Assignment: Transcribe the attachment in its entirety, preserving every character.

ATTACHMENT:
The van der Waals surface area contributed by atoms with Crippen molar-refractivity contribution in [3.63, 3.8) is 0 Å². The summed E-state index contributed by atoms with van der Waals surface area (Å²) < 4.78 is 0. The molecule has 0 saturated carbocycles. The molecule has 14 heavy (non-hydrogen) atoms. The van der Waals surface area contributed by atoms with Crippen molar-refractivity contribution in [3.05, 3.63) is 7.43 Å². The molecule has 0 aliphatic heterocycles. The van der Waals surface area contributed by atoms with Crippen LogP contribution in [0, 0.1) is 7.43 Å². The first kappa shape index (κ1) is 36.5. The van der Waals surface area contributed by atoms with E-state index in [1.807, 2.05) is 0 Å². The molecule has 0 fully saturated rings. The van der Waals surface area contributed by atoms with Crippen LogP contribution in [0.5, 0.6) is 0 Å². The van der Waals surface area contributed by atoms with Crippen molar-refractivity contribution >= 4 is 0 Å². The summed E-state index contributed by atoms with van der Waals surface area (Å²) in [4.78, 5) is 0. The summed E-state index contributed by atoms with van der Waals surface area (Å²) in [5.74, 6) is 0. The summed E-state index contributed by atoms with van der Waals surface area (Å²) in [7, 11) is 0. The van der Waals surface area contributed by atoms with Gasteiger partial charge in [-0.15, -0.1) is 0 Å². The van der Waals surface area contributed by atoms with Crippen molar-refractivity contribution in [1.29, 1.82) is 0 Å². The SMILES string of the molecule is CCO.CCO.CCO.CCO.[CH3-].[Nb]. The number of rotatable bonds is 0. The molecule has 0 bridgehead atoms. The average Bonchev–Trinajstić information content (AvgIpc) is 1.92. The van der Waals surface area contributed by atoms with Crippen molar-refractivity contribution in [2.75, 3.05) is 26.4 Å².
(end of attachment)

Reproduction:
The van der Waals surface area contributed by atoms with Crippen molar-refractivity contribution in [3.63, 3.8) is 0 Å². The summed E-state index contributed by atoms with van der Waals surface area (Å²) < 4.78 is 0. The molecule has 0 saturated carbocycles. The molecule has 14 heavy (non-hydrogen) atoms. The van der Waals surface area contributed by atoms with Crippen molar-refractivity contribution in [3.05, 3.63) is 7.43 Å². The molecule has 0 aliphatic heterocycles. The van der Waals surface area contributed by atoms with Crippen LogP contribution in [0, 0.1) is 7.43 Å². The first kappa shape index (κ1) is 36.5. The van der Waals surface area contributed by atoms with E-state index in [1.807, 2.05) is 0 Å². The molecule has 0 fully saturated rings. The van der Waals surface area contributed by atoms with Crippen LogP contribution in [0.5, 0.6) is 0 Å². The van der Waals surface area contributed by atoms with Crippen molar-refractivity contribution >= 4 is 0 Å². The summed E-state index contributed by atoms with van der Waals surface area (Å²) in [4.78, 5) is 0. The summed E-state index contributed by atoms with van der Waals surface area (Å²) in [5.74, 6) is 0. The summed E-state index contributed by atoms with van der Waals surface area (Å²) in [7, 11) is 0. The van der Waals surface area contributed by atoms with Gasteiger partial charge in [-0.15, -0.1) is 0 Å². The van der Waals surface area contributed by atoms with Crippen molar-refractivity contribution in [1.29, 1.82) is 0 Å². The SMILES string of the molecule is CCO.CCO.CCO.CCO.[CH3-].[Nb]. The number of rotatable bonds is 0. The molecule has 0 bridgehead atoms. The average Bonchev–Trinajstić information content (AvgIpc) is 1.92. The van der Waals surface area contributed by atoms with Crippen molar-refractivity contribution in [2.75, 3.05) is 26.4 Å².